For the companion white paper, “In an age of constant activity, the solution to improving the nation's health may lie in helping it sleep better,” Frost & Sullivan surveyed more than 500 U.S. adults who are currently being treated for OSA.12 Results show that only 12% of respondents initially raised concerns about OSA with their physician, and only 30% of the patients were warned about sleep apnea by their primary care provider. After diagnosis and treatment, patients reported longer average nightly sleep duration, dramatic improvements in sleep quality, and greater productivity. Treatment also was associated with numerous health benefits. For example, 56% of patients reported that their risk for heart disease improved, and 41% of respondents suffering from hypertension reported that their blood pressure slightly or significantly improved, after one year of OSA treatment. Positive behavioral changes also were associated with OSA treatment, including a reduction in average cigarettes smoked per week from 22.3 to 8.5. Overall, the percentage of respondents who stated that their quality of life was “good or very good” nearly tripled from 26% to 76% following treatment.


The white papers commissioned by the AASM clearly support the adoption of more aggressive and comprehensive OSA diagnosis and treatment programs, which would promote the Institute for Healthcare Improvement's Triple Aim of better care for individuals, better health for populations, and lower per capita costs.13 Not only does treating OSA improve sleep and breathing, it also improves the management of other costly comorbid diseases, reduces overall health care utilization, improves work productivity, and reduces motor vehicle and workplace accidents. Effective OSA management improves individual health and promotes public safety while producing significant cost savings for payors, employers, and patients. However, the challenge is to convince payors and large employers to look beyond short-term health care expenses to see these long-term benefits for health, safety, and performance.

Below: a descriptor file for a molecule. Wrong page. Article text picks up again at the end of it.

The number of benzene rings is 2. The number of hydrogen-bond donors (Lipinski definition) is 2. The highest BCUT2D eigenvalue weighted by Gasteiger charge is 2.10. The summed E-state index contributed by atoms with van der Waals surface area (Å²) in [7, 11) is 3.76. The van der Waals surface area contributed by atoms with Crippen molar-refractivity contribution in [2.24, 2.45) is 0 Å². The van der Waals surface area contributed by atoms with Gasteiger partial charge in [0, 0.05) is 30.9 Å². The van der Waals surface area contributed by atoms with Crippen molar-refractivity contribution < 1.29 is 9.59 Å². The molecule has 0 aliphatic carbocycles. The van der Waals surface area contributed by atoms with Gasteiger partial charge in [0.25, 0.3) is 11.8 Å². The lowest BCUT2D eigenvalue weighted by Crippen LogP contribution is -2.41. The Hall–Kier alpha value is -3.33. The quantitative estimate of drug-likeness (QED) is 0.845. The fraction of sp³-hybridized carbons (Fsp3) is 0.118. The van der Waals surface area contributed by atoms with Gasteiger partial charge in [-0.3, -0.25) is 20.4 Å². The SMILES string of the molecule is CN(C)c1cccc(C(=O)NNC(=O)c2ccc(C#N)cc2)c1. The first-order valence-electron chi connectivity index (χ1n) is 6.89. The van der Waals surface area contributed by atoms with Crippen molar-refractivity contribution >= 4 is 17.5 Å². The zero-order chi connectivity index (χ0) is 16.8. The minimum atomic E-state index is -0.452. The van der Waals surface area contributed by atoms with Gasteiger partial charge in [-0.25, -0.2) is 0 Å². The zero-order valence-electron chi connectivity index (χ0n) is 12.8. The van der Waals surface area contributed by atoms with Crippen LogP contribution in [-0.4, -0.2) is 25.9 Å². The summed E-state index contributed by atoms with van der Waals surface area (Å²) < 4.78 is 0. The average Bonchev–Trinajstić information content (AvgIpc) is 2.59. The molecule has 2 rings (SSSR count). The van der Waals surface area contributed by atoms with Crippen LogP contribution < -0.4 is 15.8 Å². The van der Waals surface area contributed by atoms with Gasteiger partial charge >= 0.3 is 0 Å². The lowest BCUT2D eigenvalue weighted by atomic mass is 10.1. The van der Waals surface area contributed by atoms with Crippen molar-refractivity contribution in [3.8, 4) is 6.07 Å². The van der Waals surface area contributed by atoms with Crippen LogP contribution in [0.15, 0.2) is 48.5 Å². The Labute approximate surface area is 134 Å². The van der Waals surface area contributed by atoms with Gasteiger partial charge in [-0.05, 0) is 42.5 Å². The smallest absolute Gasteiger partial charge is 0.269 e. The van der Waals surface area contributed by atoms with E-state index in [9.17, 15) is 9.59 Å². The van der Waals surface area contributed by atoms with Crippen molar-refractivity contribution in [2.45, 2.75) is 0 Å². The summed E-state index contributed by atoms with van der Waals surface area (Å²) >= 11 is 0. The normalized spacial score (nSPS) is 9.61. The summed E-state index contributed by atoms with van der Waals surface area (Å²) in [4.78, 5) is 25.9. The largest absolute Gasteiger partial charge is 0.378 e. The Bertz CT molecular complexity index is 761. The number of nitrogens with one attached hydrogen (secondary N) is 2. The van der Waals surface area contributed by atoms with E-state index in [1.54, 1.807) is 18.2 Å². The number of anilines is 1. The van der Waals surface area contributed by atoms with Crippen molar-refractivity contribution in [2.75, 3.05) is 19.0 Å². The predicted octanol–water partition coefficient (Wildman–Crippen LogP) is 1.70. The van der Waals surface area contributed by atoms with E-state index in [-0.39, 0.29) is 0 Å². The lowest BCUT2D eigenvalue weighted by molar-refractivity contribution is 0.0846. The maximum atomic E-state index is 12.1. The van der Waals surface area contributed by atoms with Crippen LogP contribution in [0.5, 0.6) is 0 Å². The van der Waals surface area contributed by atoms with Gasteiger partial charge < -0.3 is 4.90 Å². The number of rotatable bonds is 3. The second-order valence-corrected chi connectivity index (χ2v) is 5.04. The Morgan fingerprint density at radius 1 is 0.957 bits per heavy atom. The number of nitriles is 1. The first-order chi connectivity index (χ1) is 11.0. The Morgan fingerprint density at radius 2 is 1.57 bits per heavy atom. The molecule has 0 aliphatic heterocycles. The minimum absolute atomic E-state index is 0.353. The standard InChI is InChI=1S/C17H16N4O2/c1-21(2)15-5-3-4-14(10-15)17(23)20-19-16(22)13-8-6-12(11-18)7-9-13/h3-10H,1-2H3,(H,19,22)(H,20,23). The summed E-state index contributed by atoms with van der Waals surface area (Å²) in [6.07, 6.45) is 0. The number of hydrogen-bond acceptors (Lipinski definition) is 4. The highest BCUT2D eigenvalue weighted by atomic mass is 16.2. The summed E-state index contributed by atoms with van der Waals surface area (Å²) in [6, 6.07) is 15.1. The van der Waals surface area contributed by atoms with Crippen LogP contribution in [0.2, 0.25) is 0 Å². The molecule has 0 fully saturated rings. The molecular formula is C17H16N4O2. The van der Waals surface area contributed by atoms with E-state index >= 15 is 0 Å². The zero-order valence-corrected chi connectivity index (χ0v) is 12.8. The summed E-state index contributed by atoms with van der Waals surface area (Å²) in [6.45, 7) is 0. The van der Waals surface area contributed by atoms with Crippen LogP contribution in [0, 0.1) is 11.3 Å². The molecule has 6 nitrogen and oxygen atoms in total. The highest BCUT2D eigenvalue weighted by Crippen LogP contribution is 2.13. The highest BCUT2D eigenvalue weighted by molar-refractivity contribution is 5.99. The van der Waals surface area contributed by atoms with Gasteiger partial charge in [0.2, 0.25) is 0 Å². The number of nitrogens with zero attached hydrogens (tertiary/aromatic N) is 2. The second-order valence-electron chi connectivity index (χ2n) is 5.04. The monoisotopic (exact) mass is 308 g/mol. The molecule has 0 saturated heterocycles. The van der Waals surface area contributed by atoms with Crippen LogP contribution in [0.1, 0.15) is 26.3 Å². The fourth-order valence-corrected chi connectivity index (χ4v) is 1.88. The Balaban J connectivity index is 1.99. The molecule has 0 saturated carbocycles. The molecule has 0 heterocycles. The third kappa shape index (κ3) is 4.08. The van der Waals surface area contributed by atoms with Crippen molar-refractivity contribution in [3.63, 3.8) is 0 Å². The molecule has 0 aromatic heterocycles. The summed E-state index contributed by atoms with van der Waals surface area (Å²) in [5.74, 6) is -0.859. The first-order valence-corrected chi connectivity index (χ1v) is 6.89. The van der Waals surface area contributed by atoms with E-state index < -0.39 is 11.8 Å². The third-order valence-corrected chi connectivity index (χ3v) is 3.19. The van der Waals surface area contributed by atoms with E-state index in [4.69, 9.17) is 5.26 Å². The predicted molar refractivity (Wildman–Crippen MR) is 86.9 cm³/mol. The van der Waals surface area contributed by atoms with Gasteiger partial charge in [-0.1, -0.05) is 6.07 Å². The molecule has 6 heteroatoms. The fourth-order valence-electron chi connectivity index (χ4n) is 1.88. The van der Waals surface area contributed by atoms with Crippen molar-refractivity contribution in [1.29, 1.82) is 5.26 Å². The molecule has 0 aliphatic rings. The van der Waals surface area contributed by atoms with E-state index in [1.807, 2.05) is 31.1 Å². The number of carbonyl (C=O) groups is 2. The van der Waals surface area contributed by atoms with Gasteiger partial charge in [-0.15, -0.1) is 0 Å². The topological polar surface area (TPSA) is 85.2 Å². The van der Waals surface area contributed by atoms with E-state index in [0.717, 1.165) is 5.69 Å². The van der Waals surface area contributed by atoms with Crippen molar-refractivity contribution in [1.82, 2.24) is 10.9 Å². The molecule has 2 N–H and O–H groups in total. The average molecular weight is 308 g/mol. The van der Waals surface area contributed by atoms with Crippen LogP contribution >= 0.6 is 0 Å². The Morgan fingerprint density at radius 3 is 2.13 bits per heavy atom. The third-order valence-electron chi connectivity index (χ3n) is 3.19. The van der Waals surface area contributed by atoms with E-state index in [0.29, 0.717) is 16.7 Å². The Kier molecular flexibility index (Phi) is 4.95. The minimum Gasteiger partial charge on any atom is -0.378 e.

Therefore, the AASM will be sharing these reports with federal policy makers, public and private payors, and large employers to advocate for the field of sleep medicine, and we will be using the findings in our public relations efforts to raise awareness of the importance—and benefits—of OSA diagnosis and treatment. AASM members, other sleep medicine professionals, and sleep apnea patients and advocates are urged to support this effort. The white papers, and a slide presentation that summarizes the findings of both reports, are available in their entirety on the AASM website at We encourage the broad dissemination of this information to regional, state, and local stakeholders. As previously described, the AASM also is implementing strategies to ensure that all patients with OSA—and any other sleep disorder—have access to high quality, patient-centered care.14

Obstructive sleep apnea is a potentially life-threatening, chronic disease that afflicts an estimated 29.4 million U.S. adults, which is more than the entire population of the state of Texas.15 Dramatic improvements to individual health and public safety, and significant health care savings, can be achieved through comprehensive diagnosis, treatment, and long-term management of OSA. For a health care system that prioritizes services with lasting value, OSA diagnosis and treatment is a bargain.


Dr. Watson has indicated no financial conflicts of interest.

Dr. Watson was the 2015–2016 President of the American Academy of Sleep Medicine and currently is on the AASM Board of Directors as the 2016–2017 Immediate Past President.